For our little girls, oxybenzone may increase the likelihood of endometriosis, impact lactation negatively and cause birth defects. (RELATED: New research shows link between oxybenzone and Hirschsprung’s Disease, a serious intestinal blockage with an 80% mortality rate for newborns!) Again, there are also 13 other chemical sunscreen ingredients under fire here, at least 5 more of which are endocrine disrupting. We only have one body – and it all piles up in the same systems, derailing healthy balance.
Attached to the simplicity of the sprays? I know, I know…but convenience has its price. There are plenty of reasons spray sunscreen isn’t a good idea, and hormone disrupting chemicals are only the beginning.
Does the Dose Make the Poison?
Unfortunately many oppose this science because they feel studies have been done using far more than what an actual human being would use in their lifetime, but Dr. Craig Downs and Joseph DiNardo crunched the numbers and disagree. Their findings show that even at a normal application rate, kids are exposed to toxic levels of endocrine disrupting chemicals, just from sunscreen.
In a paper published in the Clinical Dermatology Research Journal this month, the two scientists posit the following (paraphrased):
- 6 ingredients in conventional sunscreens are all endocrine disruptors: avobenzone, homosalate, octinoxate, octocrylene, octisalate and/or oxybenzone
- All 6 cause reactions that aren’t “species specific” (which means we may extrapolate research done on animals).
- Over 100 sunscreen products are marketed for children using a combination of these ingredients – generally at about 32% concentration.
- All 6 can easily pass through human skin because of their low molecular weight.
- Endocrine disruptors can work together to increase the toxicity.
Downs and DiNardo ran numbers on oxybenzone and mice and found that if a child applies the recommended amount of sunscreen, s/he would be just over the level showing “observable adverse effects” in mice. And that’s on oxybenzone alone!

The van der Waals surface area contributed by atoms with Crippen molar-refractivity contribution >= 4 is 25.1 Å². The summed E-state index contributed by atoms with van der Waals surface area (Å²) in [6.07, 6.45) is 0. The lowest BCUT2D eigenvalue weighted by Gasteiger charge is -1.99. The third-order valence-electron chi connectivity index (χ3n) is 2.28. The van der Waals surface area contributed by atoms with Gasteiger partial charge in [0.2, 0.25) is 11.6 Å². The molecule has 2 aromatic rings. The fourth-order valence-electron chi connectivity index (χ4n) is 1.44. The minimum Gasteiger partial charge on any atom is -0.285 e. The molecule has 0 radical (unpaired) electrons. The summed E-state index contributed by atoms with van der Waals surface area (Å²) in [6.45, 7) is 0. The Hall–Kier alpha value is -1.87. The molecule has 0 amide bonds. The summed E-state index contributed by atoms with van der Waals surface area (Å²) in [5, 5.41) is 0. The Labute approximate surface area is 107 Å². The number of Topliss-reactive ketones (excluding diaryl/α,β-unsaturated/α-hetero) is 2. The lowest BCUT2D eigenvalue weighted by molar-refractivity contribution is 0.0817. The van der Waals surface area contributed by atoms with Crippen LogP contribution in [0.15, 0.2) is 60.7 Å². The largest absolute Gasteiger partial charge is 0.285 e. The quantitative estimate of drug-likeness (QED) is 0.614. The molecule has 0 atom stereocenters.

Add in the other active ingredients, multiply by the average concentration, and follow the “sunscreen rules” recommended by the American Academy of Dermatology and the FDA for 10 years? Children aged 2-12 will receive between 1.5 and 5.5 times the lowest UNsafe amount of endocrine disrupting chemicals, and that’s not even taking into account other exposures that almost certainly occur!
Here’s the chart (the Lowest Observable Adverse Effect in mice was 22.75ppm):
What About Babies?
The news isn’t any better for babies. In fact, “the Swedish Research Council ruled sunscreens with oxybenzone are unsuitable for use in children under the age of two years because they lack the enzymes to breakdown the chemical,” according to the paper cited above.
So it could be much, much worse for them.
Good news – there are plenty of safe sunscreens for babies that use only zinc oxide, which is also the active ingredient in diaper cream, to give you an idea of how safe it is for that tiny person’s skin.
What About Sunscreen Lip Balm?
This is even worse, because your kids (and you) likely ingest 100% of the endocrine disrupting chemicals from lip balms instead of 8% or so through the skin. I see more and more lip balms using oxybenzone so they can slap an SPF on there as a marketing tool. 🙁
Just. Don’t. Buy. Them!
The Bottom Line: What Parents Need to Know About Sunscreen Ingredients
Although the FDA hasn’t officially removed “Generally Recognized as Safe and Effective” status from all these sunscreen ingredients, the government takes a long time to move. We all know this.
If you wait until it’s “official,” you’re just going to have a few more years of regrets, reduced sperm count, birth defects, cancer risk and unanswered questions. Start avoiding these chemicals now, because it’s not even that hard!
The 2 ingredients that the FDA feels are the safest are the minerals zinc oxide and titanium dioxide, and our family reviewed over 100 brands of mineral sunscreen. There are plenty of great options to choose from, and switching your brand isn’t even a massive lifestyle change. You can also seek shade more often and wear sun protective UPF clothing if you’re ready for a bigger leap to avoid hormone disruptors.